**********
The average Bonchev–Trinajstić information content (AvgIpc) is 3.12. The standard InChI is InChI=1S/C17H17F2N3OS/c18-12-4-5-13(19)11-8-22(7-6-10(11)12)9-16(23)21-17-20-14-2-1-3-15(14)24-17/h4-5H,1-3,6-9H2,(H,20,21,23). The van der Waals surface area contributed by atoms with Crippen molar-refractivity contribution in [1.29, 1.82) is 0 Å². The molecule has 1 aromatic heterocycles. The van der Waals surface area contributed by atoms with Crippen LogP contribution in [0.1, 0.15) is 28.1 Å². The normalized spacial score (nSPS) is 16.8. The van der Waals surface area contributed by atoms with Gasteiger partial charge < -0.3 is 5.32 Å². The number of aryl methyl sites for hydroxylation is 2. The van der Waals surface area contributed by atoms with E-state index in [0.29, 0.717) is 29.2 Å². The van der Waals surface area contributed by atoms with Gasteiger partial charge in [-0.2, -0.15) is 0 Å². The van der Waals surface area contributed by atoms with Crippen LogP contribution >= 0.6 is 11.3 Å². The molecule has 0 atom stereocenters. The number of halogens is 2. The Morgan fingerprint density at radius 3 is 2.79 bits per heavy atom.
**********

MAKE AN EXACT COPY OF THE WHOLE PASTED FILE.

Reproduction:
The average Bonchev–Trinajstić information content (AvgIpc) is 3.12. The standard InChI is InChI=1S/C17H17F2N3OS/c18-12-4-5-13(19)11-8-22(7-6-10(11)12)9-16(23)21-17-20-14-2-1-3-15(14)24-17/h4-5H,1-3,6-9H2,(H,20,21,23). The van der Waals surface area contributed by atoms with Crippen molar-refractivity contribution in [1.29, 1.82) is 0 Å². The molecule has 1 aromatic heterocycles. The van der Waals surface area contributed by atoms with Crippen LogP contribution in [0.1, 0.15) is 28.1 Å². The normalized spacial score (nSPS) is 16.8. The van der Waals surface area contributed by atoms with Gasteiger partial charge < -0.3 is 5.32 Å². The number of aryl methyl sites for hydroxylation is 2. The van der Waals surface area contributed by atoms with E-state index in [0.29, 0.717) is 29.2 Å². The van der Waals surface area contributed by atoms with Gasteiger partial charge in [-0.2, -0.15) is 0 Å². The van der Waals surface area contributed by atoms with Crippen LogP contribution >= 0.6 is 11.3 Å². The molecule has 0 atom stereocenters. The number of halogens is 2. The Morgan fingerprint density at radius 3 is 2.79 bits per heavy atom.